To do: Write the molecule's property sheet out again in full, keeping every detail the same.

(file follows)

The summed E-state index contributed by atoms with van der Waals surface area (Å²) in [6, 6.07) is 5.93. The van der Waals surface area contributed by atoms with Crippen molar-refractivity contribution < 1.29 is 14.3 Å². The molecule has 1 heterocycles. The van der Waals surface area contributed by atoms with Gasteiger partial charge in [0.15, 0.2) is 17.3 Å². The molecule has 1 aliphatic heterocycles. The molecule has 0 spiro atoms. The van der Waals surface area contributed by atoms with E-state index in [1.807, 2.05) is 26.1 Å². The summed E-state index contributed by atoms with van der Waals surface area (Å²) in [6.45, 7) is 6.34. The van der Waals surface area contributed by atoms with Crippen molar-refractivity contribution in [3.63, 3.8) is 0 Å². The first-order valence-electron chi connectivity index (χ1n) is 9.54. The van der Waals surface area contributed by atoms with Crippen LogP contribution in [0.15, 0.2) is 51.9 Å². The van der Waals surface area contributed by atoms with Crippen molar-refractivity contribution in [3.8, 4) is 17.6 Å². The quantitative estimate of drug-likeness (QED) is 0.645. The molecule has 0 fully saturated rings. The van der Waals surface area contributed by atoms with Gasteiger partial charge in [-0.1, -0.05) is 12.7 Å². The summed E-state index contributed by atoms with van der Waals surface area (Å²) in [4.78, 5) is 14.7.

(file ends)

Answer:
The summed E-state index contributed by atoms with van der Waals surface area (Å²) in [6, 6.07) is 5.93. The van der Waals surface area contributed by atoms with Crippen molar-refractivity contribution < 1.29 is 14.3 Å². The molecule has 1 heterocycles. The van der Waals surface area contributed by atoms with Gasteiger partial charge in [0.15, 0.2) is 17.3 Å². The molecule has 1 aliphatic heterocycles. The molecule has 0 spiro atoms. The van der Waals surface area contributed by atoms with E-state index in [1.807, 2.05) is 26.1 Å². The summed E-state index contributed by atoms with van der Waals surface area (Å²) in [6.45, 7) is 6.34. The van der Waals surface area contributed by atoms with Crippen molar-refractivity contribution in [3.63, 3.8) is 0 Å². The first-order valence-electron chi connectivity index (χ1n) is 9.54. The van der Waals surface area contributed by atoms with Crippen LogP contribution in [0.15, 0.2) is 51.9 Å². The van der Waals surface area contributed by atoms with Crippen molar-refractivity contribution in [3.8, 4) is 17.6 Å². The quantitative estimate of drug-likeness (QED) is 0.645. The molecule has 0 fully saturated rings. The van der Waals surface area contributed by atoms with Gasteiger partial charge in [-0.1, -0.05) is 12.7 Å². The summed E-state index contributed by atoms with van der Waals surface area (Å²) in [4.78, 5) is 14.7.